For disability insurance benefits, it all depends upon how much you have worked and earned in the past. For disabled widow's or widower's benefits, it depends upon how much the late husband or wife worked and earned. For disabled adult child benefits, it all depends upon how much the parent worked and earned. For all types of SSI benefits, there is a base amount that an individual with no other income receives. Other income that an individual has reduces the amount of SSI which an individual can receive.
For Disability Insurance Benefits and for Disabled Widow's and Widower's Benefits, the benefits cannot begin until five months have passed after the person becomes disabled. In addition, benefits cannot be paid more than one year prior to the date of the claim. For a Disabled Adult Child, there is no five-month waiting period before benefits begin, but benefits cannot be paid more than six months prior to the date of the claim. SSI benefits cannot be paid prior to the start of the month following the date of the claim.
First, do not be surprised. Only about 40% of Social Security disability claims are approved at the initial level. If you are denied at the initial level, unless you have already returned to work or expect to return to work in the near future, you should appeal, that is, file a request for reconsideration. You should also consider employing an attorney to represent you.
When a claim for Social Security disability benefits is denied at the initial level, the claimant may then request "reconsideration" of that decision. The case is then sent to a different disability examiner for a new decision. In Ohio, about 90% of the time the reconsideration decision is the same as the initial decision - a denial.
There is much variation around the country. In the Cleveland area, the average time it takes to get a hearing is currently a year to a year and a half.
The hearings are fairly informal. The only people likely to be there are the judge, a monitor, the claimant, the claimant's attorney, and anyone else the claimant has brought with him or her. In some cases, the Administrative Law Judge has a medical doctor or vocational expert present to testify at the hearing. There is no jury nor are there any spectators at the hearing. There is no attorney at the hearing representing Social Security trying to get the judge to deny the disability claim.
Statistically, around half of the claimants who have a Social Security disability hearing win.
Yes. You can appeal to the Appeals Council which is still within Social Security.
The Appeals Council exists to review Administrative Law Judge decisions. The Appeals Council is located in Falls Church, Virginia, and neither the claimant nor the attorney sees the people at the Appeals Council who are working on the case.
Yes. After being denied by the Appeals Council, it is possible for a claimant to file a civil action in the United States District Court, requesting review of Social Security's decision.
Up to the ALJ level, the attorney receives one-quarter of past due benefits up to a maximum of $6,000, but only if the claimant wins. If the claimant loses, there is no legal fee due at all.
Social Security is not supposed to cut off disability benefits for an individual unless his or her medical condition has improved. When Social Security reviews a case of someone already on Social Security disability benefits, they continue benefits in the vast majority of cases. In recent years, Social Security has been doing few reviews to determine whether or not individuals already on Social Security disability benefits are still disabled. This is changing and Social Security should be doing far more reviews in the next few years. However, the vast majority of individuals who are reviewed will see their Social Security disability benefits continued.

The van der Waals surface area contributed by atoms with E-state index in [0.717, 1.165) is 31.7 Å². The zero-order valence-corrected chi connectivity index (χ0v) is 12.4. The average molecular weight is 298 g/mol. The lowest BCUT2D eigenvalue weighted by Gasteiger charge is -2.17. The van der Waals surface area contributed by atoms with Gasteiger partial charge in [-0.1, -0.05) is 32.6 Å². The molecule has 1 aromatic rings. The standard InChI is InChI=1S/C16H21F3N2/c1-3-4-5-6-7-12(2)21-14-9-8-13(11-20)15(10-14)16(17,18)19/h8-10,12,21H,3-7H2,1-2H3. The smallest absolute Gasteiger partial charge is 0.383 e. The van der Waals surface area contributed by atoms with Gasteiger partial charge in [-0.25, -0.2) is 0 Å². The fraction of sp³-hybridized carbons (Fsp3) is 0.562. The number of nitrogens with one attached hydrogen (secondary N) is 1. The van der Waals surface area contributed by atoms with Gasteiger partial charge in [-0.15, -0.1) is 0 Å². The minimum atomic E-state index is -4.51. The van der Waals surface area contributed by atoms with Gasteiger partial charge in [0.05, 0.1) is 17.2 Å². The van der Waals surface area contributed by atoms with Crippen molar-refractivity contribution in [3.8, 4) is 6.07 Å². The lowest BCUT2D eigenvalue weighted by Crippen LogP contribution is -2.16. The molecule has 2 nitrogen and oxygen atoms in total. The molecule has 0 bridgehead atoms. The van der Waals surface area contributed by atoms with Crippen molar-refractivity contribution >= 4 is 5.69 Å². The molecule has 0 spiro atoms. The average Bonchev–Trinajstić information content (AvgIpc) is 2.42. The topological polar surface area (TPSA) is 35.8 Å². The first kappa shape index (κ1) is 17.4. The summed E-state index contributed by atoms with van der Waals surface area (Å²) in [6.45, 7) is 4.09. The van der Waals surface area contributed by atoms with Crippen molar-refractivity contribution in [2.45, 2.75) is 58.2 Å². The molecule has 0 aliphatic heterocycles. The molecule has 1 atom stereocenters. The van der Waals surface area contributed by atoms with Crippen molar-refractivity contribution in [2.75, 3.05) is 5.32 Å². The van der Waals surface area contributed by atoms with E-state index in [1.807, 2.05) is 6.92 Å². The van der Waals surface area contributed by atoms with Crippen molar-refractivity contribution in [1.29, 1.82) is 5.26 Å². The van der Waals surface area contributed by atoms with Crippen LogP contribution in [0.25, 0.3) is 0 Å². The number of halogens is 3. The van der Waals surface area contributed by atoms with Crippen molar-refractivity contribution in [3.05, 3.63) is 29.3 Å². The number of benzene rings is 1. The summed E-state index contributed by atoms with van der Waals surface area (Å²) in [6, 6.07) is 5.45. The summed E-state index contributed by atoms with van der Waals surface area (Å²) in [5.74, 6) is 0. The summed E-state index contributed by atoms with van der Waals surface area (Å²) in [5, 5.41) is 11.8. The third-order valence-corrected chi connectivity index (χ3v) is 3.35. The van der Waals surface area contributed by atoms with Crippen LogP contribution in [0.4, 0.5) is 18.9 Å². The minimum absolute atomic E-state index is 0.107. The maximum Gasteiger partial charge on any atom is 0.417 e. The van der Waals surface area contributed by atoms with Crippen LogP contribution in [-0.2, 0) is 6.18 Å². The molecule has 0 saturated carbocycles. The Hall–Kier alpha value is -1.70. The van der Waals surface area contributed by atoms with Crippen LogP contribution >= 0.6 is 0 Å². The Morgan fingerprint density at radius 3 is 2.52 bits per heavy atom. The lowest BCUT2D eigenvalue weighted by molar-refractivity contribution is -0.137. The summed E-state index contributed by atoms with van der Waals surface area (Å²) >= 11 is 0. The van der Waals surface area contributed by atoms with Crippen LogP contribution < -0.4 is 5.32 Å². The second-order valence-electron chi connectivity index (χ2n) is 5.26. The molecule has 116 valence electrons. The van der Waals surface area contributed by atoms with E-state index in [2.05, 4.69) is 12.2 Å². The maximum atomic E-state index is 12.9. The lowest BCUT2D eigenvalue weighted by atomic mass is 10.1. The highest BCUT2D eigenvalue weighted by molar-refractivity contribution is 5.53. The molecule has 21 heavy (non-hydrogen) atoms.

Social Security's position is that it is not up to your doctor to determine whether or not you are disabled. It is up to them and they will make their own decision regardless of what your doctor thinks.
Yes. Mental illness is a frequent basis for awarding Social Security disability benefits.
In most cases Social Security makes the first decision within four months.
In most case Social Security makes the reconsideration determination within four months.
About a year to a year and a half.
The short answer is that Medicaid is a poverty program and Medicare isn't. Many disabled people who get Medicaid get it because they are on Supplemental Security Income (SSI). This is called “categorical” Medicaid eligibility. To get SSI and thereby get Medicaid you have to be poor and disabled. Medicaid pays doctors at very low rates. People who have only Medicaid can have a hard time finding doctors willing to take them on as patients. Medicaid does pay for prescription medications. Medicaid can go back up to three months prior to the date of a Medicaid claim. Note that it is possible to apply for Medicaid directly - through a local Medicaid office - without having a companion claim for SSI.
For Medicare it does not matter whether you are rich or poor. If you have been on Disability Insurance Benefits, Disabled Widows or Widowers Benefits or Disabled Adult Child Benefits for 24 months you qualify for Medicare. The good thing about Medicare is that it pays doctors at a higher rate than Medicaid. Almost all doctors are happy to take Medicare patients. The bad things about Medicare are that it does not begin until after a person has been on cash disability benefits for two years and that it generally does not pay for prescription medications.
If you are approved for any kind of Social Security disability benefit other than SSI you will get Medicare after you have been entitled to Social Security disability benefits for two years.
If you are approved for SSI you will get Medicaid. It is possible to get both Medicare and Medicaid if you are entitled to SSI and some other type of Social Security disability benefit.